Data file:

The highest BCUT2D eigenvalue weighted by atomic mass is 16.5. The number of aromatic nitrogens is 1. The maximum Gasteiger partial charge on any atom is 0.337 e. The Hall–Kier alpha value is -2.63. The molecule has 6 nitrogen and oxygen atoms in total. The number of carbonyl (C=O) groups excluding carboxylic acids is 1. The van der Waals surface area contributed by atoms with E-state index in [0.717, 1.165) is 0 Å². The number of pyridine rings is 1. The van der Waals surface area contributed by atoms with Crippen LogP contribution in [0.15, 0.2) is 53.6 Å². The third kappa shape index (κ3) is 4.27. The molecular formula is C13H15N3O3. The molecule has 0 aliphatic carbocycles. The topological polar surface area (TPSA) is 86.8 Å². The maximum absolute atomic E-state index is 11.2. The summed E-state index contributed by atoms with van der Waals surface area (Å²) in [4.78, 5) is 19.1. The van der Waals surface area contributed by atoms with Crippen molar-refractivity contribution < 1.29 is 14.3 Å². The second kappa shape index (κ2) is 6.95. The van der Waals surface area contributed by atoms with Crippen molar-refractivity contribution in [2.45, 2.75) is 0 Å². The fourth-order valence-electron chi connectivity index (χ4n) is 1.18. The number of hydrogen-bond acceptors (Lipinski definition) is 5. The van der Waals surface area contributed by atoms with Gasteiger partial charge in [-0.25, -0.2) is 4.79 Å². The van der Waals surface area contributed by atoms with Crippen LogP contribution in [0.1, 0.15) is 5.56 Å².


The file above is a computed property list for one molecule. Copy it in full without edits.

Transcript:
The highest BCUT2D eigenvalue weighted by atomic mass is 16.5. The number of aromatic nitrogens is 1. The maximum Gasteiger partial charge on any atom is 0.337 e. The Hall–Kier alpha value is -2.63. The molecule has 6 nitrogen and oxygen atoms in total. The number of carbonyl (C=O) groups excluding carboxylic acids is 1. The van der Waals surface area contributed by atoms with E-state index in [0.717, 1.165) is 0 Å². The number of pyridine rings is 1. The van der Waals surface area contributed by atoms with Crippen LogP contribution in [0.15, 0.2) is 53.6 Å². The third kappa shape index (κ3) is 4.27. The molecular formula is C13H15N3O3. The molecule has 0 aliphatic carbocycles. The topological polar surface area (TPSA) is 86.8 Å². The maximum absolute atomic E-state index is 11.2. The summed E-state index contributed by atoms with van der Waals surface area (Å²) in [4.78, 5) is 19.1. The van der Waals surface area contributed by atoms with Crippen molar-refractivity contribution < 1.29 is 14.3 Å². The second kappa shape index (κ2) is 6.95. The van der Waals surface area contributed by atoms with Crippen molar-refractivity contribution in [2.45, 2.75) is 0 Å². The fourth-order valence-electron chi connectivity index (χ4n) is 1.18. The number of hydrogen-bond acceptors (Lipinski definition) is 5. The van der Waals surface area contributed by atoms with Gasteiger partial charge in [-0.25, -0.2) is 4.79 Å². The van der Waals surface area contributed by atoms with Crippen LogP contribution in [0.1, 0.15) is 5.56 Å².